The lighthouse island of Säppi is home to mouflon sheep

The rounded and forested island of Säppi is located in the open sea, about 14 kilometres southwest of Mäntyluoto Harbour. For centuries, this island has been centrally located along the busy shipping route between Ostrobothnia and Sweden.

The island has had fishing activities, pilotage, as well as wooden nautical navigation signs since the 18th century. During the darkest times, signal fires were also burnt on the island, which guided ships along the right route into Pori Harbour.

The idea of a proper lighthouse only first began by the 1870s, when the Finnish pilotage and shipping lanes were developed. The imposing lighthouse tower was completed in 1873 and its light guided seafarers for well over 20 kilometres out at sea.

Seachart from 19th century.

Activities on the lighthouse island slowed after the 1950s

A lighthouse master and several lighthouse keepers were employed at the Säppi Lighthouse. They lived in a sheltered yard surrounding the lighthouse tower. The pilots lived on the western shore of the island. The pilot station was a one-story guardhouse with an observation tower.

The island staff cultivated small patches of arable land, and the rest of their goods were brought several times a week from Reposaari Island, off the coast of Pori. Pets were also kept on the island.

Life on the island began to quieten when the pilot station was decommissioned in 1959. Three years later, the lighthouse was automated and when the lighthouse guards also departed the island, it was left uninhabited. 

Säppi Lighthouse, built in 1873.

Wild mouflon sheep still live on the island

The island of Säppi forms an intact entity from which we can learn about the operations of a 19th-century lighthouse, a pilot station, and their associated buildings.

The whitewashed 28-metre high lighthouse tower dominates the island's landscape. Most of the lighthouse and dwellings around it are still in their original form. In addition to the residential buildings, the island has many ruins of old buildings, as well as the remains of an old daymark beacon close to the lighthouse.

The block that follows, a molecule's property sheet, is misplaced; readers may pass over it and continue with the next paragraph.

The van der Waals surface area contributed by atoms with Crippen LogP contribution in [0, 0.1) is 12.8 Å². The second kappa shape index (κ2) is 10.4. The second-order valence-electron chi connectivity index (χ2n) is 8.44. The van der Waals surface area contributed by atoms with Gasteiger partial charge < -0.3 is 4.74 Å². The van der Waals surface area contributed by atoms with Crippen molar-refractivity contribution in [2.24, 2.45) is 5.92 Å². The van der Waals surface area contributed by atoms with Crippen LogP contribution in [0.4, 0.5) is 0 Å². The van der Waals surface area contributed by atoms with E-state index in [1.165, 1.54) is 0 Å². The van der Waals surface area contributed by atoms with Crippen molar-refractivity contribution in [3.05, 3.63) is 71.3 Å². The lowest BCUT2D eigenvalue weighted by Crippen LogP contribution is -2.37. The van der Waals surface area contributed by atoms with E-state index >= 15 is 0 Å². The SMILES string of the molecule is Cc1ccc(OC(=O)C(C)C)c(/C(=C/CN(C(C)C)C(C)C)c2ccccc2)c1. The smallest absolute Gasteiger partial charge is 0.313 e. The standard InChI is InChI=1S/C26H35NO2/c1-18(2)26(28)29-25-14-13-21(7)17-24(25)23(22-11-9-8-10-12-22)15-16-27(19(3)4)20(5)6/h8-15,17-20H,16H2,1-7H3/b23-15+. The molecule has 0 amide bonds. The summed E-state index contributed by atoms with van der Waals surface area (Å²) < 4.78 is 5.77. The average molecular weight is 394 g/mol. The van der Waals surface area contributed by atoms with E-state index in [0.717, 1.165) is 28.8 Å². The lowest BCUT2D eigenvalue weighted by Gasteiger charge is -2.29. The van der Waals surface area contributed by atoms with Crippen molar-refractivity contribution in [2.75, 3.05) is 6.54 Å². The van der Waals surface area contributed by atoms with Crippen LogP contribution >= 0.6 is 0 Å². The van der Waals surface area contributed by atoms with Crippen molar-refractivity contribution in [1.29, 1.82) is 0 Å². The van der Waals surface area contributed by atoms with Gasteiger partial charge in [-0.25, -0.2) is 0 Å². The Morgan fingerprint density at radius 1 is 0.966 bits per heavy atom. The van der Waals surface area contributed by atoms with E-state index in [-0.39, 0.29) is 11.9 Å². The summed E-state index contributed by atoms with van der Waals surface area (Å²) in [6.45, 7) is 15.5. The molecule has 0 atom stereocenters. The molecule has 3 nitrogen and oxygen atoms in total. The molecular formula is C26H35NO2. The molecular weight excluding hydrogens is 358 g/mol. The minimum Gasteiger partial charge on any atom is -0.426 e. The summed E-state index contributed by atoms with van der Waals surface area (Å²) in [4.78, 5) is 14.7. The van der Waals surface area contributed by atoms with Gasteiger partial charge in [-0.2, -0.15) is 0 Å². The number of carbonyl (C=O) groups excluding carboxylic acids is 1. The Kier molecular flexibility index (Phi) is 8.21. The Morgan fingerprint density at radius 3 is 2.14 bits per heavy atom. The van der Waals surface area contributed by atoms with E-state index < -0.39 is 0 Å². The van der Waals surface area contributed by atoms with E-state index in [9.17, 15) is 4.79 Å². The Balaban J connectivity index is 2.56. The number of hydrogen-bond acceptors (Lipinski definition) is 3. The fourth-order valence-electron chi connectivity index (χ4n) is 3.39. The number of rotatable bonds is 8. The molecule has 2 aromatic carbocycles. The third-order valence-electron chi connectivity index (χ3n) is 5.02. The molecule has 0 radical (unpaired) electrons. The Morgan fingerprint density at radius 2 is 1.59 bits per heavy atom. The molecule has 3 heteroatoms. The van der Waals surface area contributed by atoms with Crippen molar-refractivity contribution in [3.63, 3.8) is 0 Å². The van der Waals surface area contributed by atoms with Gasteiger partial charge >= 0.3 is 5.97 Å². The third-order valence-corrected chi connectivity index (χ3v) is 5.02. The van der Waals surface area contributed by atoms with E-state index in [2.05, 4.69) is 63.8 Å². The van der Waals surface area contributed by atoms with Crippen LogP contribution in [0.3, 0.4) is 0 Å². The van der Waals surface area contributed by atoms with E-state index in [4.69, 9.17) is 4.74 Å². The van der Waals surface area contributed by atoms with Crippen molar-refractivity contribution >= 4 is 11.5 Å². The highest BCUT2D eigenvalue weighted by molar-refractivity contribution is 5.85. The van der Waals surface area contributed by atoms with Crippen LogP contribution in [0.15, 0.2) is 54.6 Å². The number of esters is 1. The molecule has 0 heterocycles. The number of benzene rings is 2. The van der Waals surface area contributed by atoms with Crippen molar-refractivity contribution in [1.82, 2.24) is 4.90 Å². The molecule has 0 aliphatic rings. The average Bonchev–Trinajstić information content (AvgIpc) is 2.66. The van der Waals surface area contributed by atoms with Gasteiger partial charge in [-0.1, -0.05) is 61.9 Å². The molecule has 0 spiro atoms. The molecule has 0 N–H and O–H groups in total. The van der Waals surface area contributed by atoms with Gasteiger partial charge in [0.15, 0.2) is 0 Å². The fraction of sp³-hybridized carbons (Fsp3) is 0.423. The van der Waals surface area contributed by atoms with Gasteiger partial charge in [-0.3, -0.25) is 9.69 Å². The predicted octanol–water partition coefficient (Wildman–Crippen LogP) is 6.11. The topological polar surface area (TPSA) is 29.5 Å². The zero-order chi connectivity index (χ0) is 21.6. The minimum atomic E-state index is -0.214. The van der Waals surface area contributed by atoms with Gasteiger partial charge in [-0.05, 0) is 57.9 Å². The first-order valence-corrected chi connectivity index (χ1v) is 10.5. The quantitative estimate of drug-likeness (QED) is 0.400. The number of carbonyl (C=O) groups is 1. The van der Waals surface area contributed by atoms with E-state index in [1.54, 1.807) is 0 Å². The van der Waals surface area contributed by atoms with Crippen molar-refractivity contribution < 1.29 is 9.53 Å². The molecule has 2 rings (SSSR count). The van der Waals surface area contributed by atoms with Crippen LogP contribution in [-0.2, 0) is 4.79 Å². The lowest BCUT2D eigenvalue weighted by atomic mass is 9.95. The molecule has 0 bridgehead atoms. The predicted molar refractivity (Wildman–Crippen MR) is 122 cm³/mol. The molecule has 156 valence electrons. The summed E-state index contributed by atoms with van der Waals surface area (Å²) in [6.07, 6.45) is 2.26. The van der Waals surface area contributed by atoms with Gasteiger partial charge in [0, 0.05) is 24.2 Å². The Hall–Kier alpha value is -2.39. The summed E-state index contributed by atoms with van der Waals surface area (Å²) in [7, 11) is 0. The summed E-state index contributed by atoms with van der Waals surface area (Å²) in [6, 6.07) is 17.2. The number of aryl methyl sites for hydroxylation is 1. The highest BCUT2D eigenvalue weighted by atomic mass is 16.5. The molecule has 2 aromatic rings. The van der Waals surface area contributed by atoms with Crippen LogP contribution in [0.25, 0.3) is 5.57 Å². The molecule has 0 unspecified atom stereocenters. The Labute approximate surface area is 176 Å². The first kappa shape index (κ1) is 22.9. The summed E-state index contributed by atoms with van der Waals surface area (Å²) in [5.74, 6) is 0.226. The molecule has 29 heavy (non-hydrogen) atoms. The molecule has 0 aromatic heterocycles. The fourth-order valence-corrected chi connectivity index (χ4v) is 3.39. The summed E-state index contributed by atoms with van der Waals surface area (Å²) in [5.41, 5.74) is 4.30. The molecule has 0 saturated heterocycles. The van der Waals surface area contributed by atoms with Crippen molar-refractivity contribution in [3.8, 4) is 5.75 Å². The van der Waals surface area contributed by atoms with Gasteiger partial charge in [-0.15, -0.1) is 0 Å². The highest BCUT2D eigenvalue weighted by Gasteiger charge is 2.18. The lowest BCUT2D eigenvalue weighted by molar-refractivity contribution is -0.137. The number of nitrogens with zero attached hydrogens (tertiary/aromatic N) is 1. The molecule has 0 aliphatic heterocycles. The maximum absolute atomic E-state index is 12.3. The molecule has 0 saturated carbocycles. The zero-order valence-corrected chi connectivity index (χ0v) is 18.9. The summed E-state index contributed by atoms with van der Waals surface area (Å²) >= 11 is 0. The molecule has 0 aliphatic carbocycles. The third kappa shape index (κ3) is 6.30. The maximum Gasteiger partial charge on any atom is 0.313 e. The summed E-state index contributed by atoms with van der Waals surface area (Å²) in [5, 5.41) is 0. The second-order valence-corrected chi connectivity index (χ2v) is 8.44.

The lighthouse is kept in operation by the actions of a local society, known as Säppi 2000 ry. The light is powered by wind energy.

Today, Säppi Island is well managed. With its varied scenery and nature trails, it is a fascinating and popular camping destination. There is also a wild flock of sheep on the island. These are known as mouflon sheep and originate from the Mediterranean islands of Corsica and Sardinia.

There are also many wrecks of various ages in the waters around Säppi Island. For example, the modern wreck of the schooner Koivisto has been deliberately sunk as a dive site. Information about other wrecks can be found in the Cultural environment service window.

Read more about Säppi Lighthouse in the official webpages!

How and why is this location protected?

The buildings on the island of Säppi form a well-preserved complex of maritime history.

The Finnish Heritage Agency has designated Säppi Island as a nationally significant built cultural environment. The island is also part of the Bothnian Sea National Park, and partly of the Pohjansäppi Nature Reserve, as well as a Natura 2000 nature protection area. All of Säppi's buildings are protected by the Luvia area shore zoning plan.

A link to the nationally significant cultural environment webpages (In Finnish and Swedish).


Cruises and guided tours to the island are organised during the summer and visitors by private boat can also go ashore.

Finnish Heritage Agency's webpage

N: 6829020, E: 199162 (ETRS-TM35FIN)